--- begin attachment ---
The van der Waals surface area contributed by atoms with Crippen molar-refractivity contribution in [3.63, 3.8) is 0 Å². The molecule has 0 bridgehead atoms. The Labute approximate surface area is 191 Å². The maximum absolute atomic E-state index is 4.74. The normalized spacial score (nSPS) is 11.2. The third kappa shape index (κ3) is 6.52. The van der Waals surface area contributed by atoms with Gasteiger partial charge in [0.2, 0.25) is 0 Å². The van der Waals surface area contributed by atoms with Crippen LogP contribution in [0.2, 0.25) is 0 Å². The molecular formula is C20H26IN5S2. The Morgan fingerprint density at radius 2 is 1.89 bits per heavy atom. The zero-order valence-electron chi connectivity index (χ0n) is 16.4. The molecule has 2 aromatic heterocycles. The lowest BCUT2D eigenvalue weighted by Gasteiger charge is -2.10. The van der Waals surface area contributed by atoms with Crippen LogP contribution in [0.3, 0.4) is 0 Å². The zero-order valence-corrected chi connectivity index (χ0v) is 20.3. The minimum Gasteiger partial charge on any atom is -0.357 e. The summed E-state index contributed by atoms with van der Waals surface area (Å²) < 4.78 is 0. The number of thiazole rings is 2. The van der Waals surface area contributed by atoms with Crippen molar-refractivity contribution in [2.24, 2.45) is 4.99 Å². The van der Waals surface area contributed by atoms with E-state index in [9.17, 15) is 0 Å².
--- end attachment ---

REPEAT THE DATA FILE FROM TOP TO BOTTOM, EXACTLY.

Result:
The van der Waals surface area contributed by atoms with Crippen molar-refractivity contribution in [3.63, 3.8) is 0 Å². The molecule has 0 bridgehead atoms. The Labute approximate surface area is 191 Å². The maximum absolute atomic E-state index is 4.74. The normalized spacial score (nSPS) is 11.2. The third kappa shape index (κ3) is 6.52. The van der Waals surface area contributed by atoms with Gasteiger partial charge in [0.2, 0.25) is 0 Å². The van der Waals surface area contributed by atoms with Crippen LogP contribution in [0.2, 0.25) is 0 Å². The molecular formula is C20H26IN5S2. The Morgan fingerprint density at radius 2 is 1.89 bits per heavy atom. The zero-order valence-electron chi connectivity index (χ0n) is 16.4. The molecule has 2 aromatic heterocycles. The lowest BCUT2D eigenvalue weighted by Gasteiger charge is -2.10. The van der Waals surface area contributed by atoms with Crippen LogP contribution in [0.3, 0.4) is 0 Å². The zero-order valence-corrected chi connectivity index (χ0v) is 20.3. The minimum Gasteiger partial charge on any atom is -0.357 e. The summed E-state index contributed by atoms with van der Waals surface area (Å²) < 4.78 is 0. The number of thiazole rings is 2. The van der Waals surface area contributed by atoms with Crippen molar-refractivity contribution in [2.24, 2.45) is 4.99 Å². The van der Waals surface area contributed by atoms with E-state index in [9.17, 15) is 0 Å².